Cindy Vallar, Editor & Reviewer
P.O. Box 425, Keller, TX 76244-0425
Books for Adults - Fiction
After a British captain is found adrift with no sign of his ship, Bagatelle Films decides to produce a documentary on maritime piracy in the Strait of Malacca. This narrow area of ocean between Malaysia and Sumatra is a major route for international shipping and a frequent hunting ground of pirates. They hire Nathalie Thompson, a freelance television production coordinator, to find shooting locations in the Philippines and line up people who agree to be interviewed on camera. One of those people is Captain Peter Ramos of the Philippine Coast Guard. The more background research Nathalie does, the more she realizes this may be one of the most dangerous assignments she’s faced.
A graduate of the United States Naval Academy, Peter Ramos has a reputation for hunting pirates. His success has garnered him a new position in Manila, but he soon learns his superiors and the bureaucrats in charge of funding seem more interested in illegal fishermen than the increasing threat of maritime piracy. Cocoa beans, burnt burlap sacking, and a recently-docked vessel belonging to a company that doesn’t seem to exist leads him to believe she’s a phantom ship.* After doing some research, he identifies her as a Russian freighter that went missing three years earlier. With his hands tied officially, he investigates on his own. Just as he finds the proof to tie everything together, he’s conked on the head and thrown overboard.
When Peter fails to show up for an appointment, Nathalie becomes concerned. Her local research assistant helps her to track him down in a hospital. Once she secures his release, they decide to pool their resources to find the pirates. Their only clue comes from the paper trail of a company called Cosmos Foodstuffs Corporation. While Peter hunts through official channels, Nathalie and her assistant locate a warehouse outside of Manila. During a visit to the site, they come across forged documents of a ship matching the description of one that has recently gone missing. Thinking he now has sufficient evidence, including the name of one of the pirates, Peter convinces his superiors to fund an investigation and they set up a plan to trap one of the pirates. Then Nathalie is kidnapped, thwarting his attempt to arrest the pirate. Since only a few people knew of the plan, he also realizes someone within the coast guard is working with the syndicate financing the pirates.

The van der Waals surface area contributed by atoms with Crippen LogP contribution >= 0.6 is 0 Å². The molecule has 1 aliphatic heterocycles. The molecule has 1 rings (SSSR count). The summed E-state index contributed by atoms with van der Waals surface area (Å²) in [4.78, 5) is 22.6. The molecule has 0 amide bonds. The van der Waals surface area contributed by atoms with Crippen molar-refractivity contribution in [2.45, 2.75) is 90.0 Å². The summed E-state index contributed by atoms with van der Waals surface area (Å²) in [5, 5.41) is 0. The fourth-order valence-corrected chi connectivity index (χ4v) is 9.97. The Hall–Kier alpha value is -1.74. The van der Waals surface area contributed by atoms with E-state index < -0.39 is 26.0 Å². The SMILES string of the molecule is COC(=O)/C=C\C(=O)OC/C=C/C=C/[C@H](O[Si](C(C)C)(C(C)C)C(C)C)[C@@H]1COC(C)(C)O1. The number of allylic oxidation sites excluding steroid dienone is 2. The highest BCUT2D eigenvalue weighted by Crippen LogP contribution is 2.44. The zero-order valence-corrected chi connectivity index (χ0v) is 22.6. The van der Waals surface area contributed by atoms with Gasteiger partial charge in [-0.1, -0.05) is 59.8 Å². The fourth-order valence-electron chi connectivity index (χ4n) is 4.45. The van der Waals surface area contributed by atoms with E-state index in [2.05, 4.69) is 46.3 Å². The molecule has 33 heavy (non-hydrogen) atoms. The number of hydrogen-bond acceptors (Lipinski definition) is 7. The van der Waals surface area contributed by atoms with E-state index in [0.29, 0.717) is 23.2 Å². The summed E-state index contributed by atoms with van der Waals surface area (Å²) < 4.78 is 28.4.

Granger’s thirty years of experience working on documentary films adds realism and depth to this tale. His research on modern piracy and phantom ships shines through. The only misstep comes in referring to the United States Naval Academy, which is located in Annapolis, Maryland, as the “Annapolis Naval Academy.”
Manila Harbour is a gripping thriller so absorbing that an hour can easily elapse without readers even being aware of the passage of time. The story realistically portrays piracy and admirably demonstrates the frustration authorities face in hunting down pirates and untangling the intricate webs the criminal syndicates spin. The ending seems a bit abrupt, although the subplots are all tied up and readers are provided with a touch of mystery. If the piracy and hunt aren’t sufficiently engrossing, Granger mixes in romance, intrigue, betrayal, and volcanic eruptions with exotic locales.
(courtesy of Wikipedia)
Review Copyrighted ©2015 Cindy Vallar
*A phantom ship occurs after a crime syndicate targets a legitimate merchant ship to hijack. After finding out everything about the ship, including her cargo, they prepare forged documents and hire thugs to sign on as crewmembers or arrange for pirates using high-speed boats to board her in international waters. Once they hijack the ship and offload or dispose of her crew, the pirates change the vessel’s name and divert her to a different port than was intended, where the syndicate arranges for the sale of her cargo. Then they offer an attractive shipping deal to a trader with a valuable cargo. Once that cargo is loaded and the ship sets sail, her name is again changed, fake papers are arranged, and the syndicate sells the cargo and pockets the money. This process is repeated until the phantom ship has served its purpose or has become too visible, at which time she is abandoned at sea or sunk.
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